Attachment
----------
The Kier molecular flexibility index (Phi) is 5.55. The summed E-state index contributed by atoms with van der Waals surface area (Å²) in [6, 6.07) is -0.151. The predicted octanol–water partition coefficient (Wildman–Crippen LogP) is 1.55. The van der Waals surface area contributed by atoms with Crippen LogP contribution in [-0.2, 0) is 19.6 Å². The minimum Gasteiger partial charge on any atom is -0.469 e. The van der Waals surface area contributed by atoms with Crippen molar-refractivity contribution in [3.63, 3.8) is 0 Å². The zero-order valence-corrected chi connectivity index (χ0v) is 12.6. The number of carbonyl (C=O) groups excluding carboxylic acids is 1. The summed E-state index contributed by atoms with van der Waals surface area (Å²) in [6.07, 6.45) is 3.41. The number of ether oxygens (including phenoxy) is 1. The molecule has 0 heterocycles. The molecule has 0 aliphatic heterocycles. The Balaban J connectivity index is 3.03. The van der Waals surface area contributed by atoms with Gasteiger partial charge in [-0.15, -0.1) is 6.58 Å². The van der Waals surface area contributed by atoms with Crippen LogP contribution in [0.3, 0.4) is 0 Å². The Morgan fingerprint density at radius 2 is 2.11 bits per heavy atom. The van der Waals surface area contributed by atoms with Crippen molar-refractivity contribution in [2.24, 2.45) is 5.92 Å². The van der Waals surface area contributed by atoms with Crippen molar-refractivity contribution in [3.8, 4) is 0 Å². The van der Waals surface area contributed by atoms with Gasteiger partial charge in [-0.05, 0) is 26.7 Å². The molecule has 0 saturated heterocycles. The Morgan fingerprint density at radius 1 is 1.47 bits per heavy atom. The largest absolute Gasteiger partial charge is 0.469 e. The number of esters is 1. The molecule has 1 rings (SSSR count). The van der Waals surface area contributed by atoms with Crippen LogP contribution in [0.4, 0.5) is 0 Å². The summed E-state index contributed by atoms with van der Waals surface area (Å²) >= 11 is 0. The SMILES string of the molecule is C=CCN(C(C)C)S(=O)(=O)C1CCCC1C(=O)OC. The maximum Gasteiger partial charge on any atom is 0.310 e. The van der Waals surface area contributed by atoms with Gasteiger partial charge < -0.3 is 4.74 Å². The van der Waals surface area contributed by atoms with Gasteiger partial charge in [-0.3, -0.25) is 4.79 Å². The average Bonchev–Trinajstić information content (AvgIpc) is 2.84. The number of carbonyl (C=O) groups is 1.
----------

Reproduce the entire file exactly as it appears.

The Kier molecular flexibility index (Phi) is 5.55. The summed E-state index contributed by atoms with van der Waals surface area (Å²) in [6, 6.07) is -0.151. The predicted octanol–water partition coefficient (Wildman–Crippen LogP) is 1.55. The van der Waals surface area contributed by atoms with Crippen LogP contribution in [-0.2, 0) is 19.6 Å². The minimum Gasteiger partial charge on any atom is -0.469 e. The van der Waals surface area contributed by atoms with Crippen molar-refractivity contribution in [3.63, 3.8) is 0 Å². The zero-order valence-corrected chi connectivity index (χ0v) is 12.6. The number of carbonyl (C=O) groups excluding carboxylic acids is 1. The summed E-state index contributed by atoms with van der Waals surface area (Å²) in [6.07, 6.45) is 3.41. The number of ether oxygens (including phenoxy) is 1. The molecule has 0 heterocycles. The molecule has 0 aliphatic heterocycles. The Balaban J connectivity index is 3.03. The van der Waals surface area contributed by atoms with Gasteiger partial charge in [-0.15, -0.1) is 6.58 Å². The van der Waals surface area contributed by atoms with Crippen LogP contribution in [0.3, 0.4) is 0 Å². The Morgan fingerprint density at radius 2 is 2.11 bits per heavy atom. The van der Waals surface area contributed by atoms with Crippen molar-refractivity contribution in [2.24, 2.45) is 5.92 Å². The van der Waals surface area contributed by atoms with Crippen molar-refractivity contribution in [3.8, 4) is 0 Å². The van der Waals surface area contributed by atoms with Gasteiger partial charge in [-0.05, 0) is 26.7 Å². The molecule has 0 saturated heterocycles. The Morgan fingerprint density at radius 1 is 1.47 bits per heavy atom. The largest absolute Gasteiger partial charge is 0.469 e. The number of esters is 1. The molecule has 1 rings (SSSR count). The van der Waals surface area contributed by atoms with Crippen LogP contribution in [0.4, 0.5) is 0 Å². The summed E-state index contributed by atoms with van der Waals surface area (Å²) >= 11 is 0. The SMILES string of the molecule is C=CCN(C(C)C)S(=O)(=O)C1CCCC1C(=O)OC. The maximum Gasteiger partial charge on any atom is 0.310 e. The van der Waals surface area contributed by atoms with Gasteiger partial charge < -0.3 is 4.74 Å². The van der Waals surface area contributed by atoms with Gasteiger partial charge in [-0.3, -0.25) is 4.79 Å². The average Bonchev–Trinajstić information content (AvgIpc) is 2.84. The number of carbonyl (C=O) groups is 1.